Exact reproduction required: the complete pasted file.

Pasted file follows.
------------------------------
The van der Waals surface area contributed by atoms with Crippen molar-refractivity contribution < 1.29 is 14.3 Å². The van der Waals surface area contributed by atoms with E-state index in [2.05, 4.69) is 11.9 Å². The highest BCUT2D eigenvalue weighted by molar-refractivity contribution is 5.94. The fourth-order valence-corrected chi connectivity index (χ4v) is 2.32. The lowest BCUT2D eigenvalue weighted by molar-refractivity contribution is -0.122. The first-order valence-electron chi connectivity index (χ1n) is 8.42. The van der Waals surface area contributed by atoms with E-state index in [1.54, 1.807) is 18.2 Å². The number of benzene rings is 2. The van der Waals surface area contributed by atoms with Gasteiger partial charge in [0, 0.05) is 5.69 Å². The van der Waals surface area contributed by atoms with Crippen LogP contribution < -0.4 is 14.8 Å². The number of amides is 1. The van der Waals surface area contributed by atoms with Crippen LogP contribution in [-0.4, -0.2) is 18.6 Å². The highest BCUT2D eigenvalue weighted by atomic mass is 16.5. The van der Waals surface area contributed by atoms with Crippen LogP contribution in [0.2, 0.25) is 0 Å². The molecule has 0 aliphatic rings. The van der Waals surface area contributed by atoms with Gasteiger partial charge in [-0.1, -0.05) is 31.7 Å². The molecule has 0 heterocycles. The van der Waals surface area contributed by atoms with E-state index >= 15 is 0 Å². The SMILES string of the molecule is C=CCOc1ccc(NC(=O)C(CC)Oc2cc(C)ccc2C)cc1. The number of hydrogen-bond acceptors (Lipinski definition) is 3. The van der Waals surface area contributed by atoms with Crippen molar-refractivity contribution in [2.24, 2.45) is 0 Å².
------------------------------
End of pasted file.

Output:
The van der Waals surface area contributed by atoms with Crippen molar-refractivity contribution < 1.29 is 14.3 Å². The van der Waals surface area contributed by atoms with E-state index in [2.05, 4.69) is 11.9 Å². The highest BCUT2D eigenvalue weighted by molar-refractivity contribution is 5.94. The fourth-order valence-corrected chi connectivity index (χ4v) is 2.32. The lowest BCUT2D eigenvalue weighted by molar-refractivity contribution is -0.122. The first-order valence-electron chi connectivity index (χ1n) is 8.42. The van der Waals surface area contributed by atoms with E-state index in [1.54, 1.807) is 18.2 Å². The number of benzene rings is 2. The van der Waals surface area contributed by atoms with Gasteiger partial charge in [0, 0.05) is 5.69 Å². The van der Waals surface area contributed by atoms with Crippen LogP contribution < -0.4 is 14.8 Å². The number of amides is 1. The van der Waals surface area contributed by atoms with Crippen LogP contribution in [-0.4, -0.2) is 18.6 Å². The highest BCUT2D eigenvalue weighted by atomic mass is 16.5. The van der Waals surface area contributed by atoms with Crippen LogP contribution in [0.2, 0.25) is 0 Å². The molecule has 0 aliphatic rings. The van der Waals surface area contributed by atoms with Gasteiger partial charge in [-0.1, -0.05) is 31.7 Å². The molecule has 0 heterocycles. The van der Waals surface area contributed by atoms with E-state index >= 15 is 0 Å². The SMILES string of the molecule is C=CCOc1ccc(NC(=O)C(CC)Oc2cc(C)ccc2C)cc1. The number of hydrogen-bond acceptors (Lipinski definition) is 3. The van der Waals surface area contributed by atoms with Crippen molar-refractivity contribution in [2.24, 2.45) is 0 Å².